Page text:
Mont Campbell

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Dirk Campbell
Birth nameHugo Martin Montgomery Campbell
Born (1950-12-30) 30 December 1950 (age 68)
Ismaïlia, Egypt
Occupation(s)Musician, composer, sustainable energy company executive
Instrumentsvarious wind instruments (French horn, reeds, flutes, horns, whistles, bagpipes), harps, lutes, bass guitar, electric piano, guitar, sampler, vocals, programming
Years active1968–present
LabelsDeram, Virgin Records, Voiceprint, East Side Digital, Hermes Records, Evolution
Associated actsEgg, Gilgamesh, National Health, Uriel, Arzachel, Ottawa Music Co., The World Wind Band, Kalamus, Mozaic
WebsiteDirk Campbell homepage

Dirk Campbell (born Hugo Martin Montgomery Campbell, 30 December 1950, and previously known as Mont Campbell) is a British multi-instrumental musician, composer and energy company executive.

Although initially known as a member of progressive rock bands such as Egg and National Health, Campbell would later (in his own words) "(forswear) the genre of rock music altogether, even the experimental variety (where can one find that now?) and began to develop an interest in folk tradition and, increasingly, non-western music." Originally a bass guitarist, he is now a diverse multi-instrumentalist specialising in wind instruments from around the world, including period folk instruments. He is also a lecturer on "music in remote antiquity", and maintains a strong interest in "ways of incorporating non-western music into contemporary composition."[1]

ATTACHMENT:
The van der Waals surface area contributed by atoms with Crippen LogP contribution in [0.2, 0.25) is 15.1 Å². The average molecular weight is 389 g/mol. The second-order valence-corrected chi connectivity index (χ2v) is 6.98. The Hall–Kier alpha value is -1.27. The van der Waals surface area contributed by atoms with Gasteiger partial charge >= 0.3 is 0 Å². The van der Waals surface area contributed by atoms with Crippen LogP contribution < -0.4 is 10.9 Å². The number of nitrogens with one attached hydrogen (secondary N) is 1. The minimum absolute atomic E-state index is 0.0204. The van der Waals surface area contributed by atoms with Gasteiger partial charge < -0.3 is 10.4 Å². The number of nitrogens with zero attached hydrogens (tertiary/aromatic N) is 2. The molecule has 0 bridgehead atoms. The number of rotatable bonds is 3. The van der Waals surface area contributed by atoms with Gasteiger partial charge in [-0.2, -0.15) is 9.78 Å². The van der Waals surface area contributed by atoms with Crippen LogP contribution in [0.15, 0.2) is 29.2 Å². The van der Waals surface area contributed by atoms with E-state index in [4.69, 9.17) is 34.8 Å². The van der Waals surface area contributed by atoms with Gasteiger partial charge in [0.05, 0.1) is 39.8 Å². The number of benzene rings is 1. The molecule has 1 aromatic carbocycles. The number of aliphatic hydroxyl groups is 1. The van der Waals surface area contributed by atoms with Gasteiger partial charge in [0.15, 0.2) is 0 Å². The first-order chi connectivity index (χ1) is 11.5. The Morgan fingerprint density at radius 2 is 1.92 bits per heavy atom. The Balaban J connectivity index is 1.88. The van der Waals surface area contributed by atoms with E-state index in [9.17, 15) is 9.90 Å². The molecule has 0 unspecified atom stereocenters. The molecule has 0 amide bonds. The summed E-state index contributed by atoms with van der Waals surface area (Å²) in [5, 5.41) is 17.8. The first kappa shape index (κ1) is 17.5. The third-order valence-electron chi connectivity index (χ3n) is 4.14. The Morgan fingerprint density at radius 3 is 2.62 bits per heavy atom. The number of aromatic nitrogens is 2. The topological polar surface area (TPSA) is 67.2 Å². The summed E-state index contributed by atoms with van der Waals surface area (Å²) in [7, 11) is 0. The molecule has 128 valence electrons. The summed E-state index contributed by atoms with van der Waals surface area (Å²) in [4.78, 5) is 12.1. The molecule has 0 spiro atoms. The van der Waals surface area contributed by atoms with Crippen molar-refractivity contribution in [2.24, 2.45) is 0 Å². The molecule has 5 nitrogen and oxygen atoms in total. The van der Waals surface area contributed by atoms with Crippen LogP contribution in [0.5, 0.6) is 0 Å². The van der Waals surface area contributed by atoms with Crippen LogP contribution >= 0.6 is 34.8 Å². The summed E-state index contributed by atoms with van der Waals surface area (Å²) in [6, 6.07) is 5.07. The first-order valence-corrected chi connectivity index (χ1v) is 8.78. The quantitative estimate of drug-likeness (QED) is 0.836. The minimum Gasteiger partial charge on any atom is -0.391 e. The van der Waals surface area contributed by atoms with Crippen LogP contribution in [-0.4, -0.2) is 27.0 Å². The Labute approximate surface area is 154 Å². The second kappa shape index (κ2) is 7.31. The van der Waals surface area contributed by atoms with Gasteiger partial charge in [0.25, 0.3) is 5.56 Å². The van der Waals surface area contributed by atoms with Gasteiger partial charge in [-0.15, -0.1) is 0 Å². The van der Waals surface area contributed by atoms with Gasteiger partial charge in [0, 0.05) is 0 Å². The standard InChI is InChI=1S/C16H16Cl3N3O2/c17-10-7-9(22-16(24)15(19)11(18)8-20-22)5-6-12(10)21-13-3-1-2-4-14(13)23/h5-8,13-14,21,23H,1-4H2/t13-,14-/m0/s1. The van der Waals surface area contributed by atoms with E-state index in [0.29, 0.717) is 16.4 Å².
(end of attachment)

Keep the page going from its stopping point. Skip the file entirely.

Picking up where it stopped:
In parallel to his work as a musician, Campbell is a director of the Sussex-based alternative energy company Ovesco.


Early years[edit]

Born to Mary Elizabeth Shaw ("Jackie") and Lieutenant Colonel H.A.L. Montgomery Campbell of the Royal Tank Regiment ("Archie"), in Ismaïlia, Egypt, Campbell was named Martin after his grandfather, the composer Martin Shaw. The family moved to Kenya in 1951, where they lived until their return to the UK in 1962, their son having preceded them by a year.

In 1966, the family moved from Brighton to London where Campbell (already equipped with his long-standing nickname of "Mont") attended the City of London Boys School. While at school, Campbell (playing guitar and French horn) met and began to work with aspiring keyboard player Dave Stewart and budding guitarist Steve Hillage. Recruiting the latter to one of his bands prompted Campbell to switch his own focus to bass guitar.[2]

Rock musician (1968–1976)[edit]

In early 1968, Campbell, Stewart and Hillage formed the short-lived psychedelic blues band Uriel with drummer Clive Brooks. Following Hillage's departure, the remaining trio took on a progressive rock direction and changed the band name to Egg. (They would, however, briefly reunite with Hillage to record an album under the project name of Arzachel, on which each member employed an arcane surname both for fun and to get around contractual problems).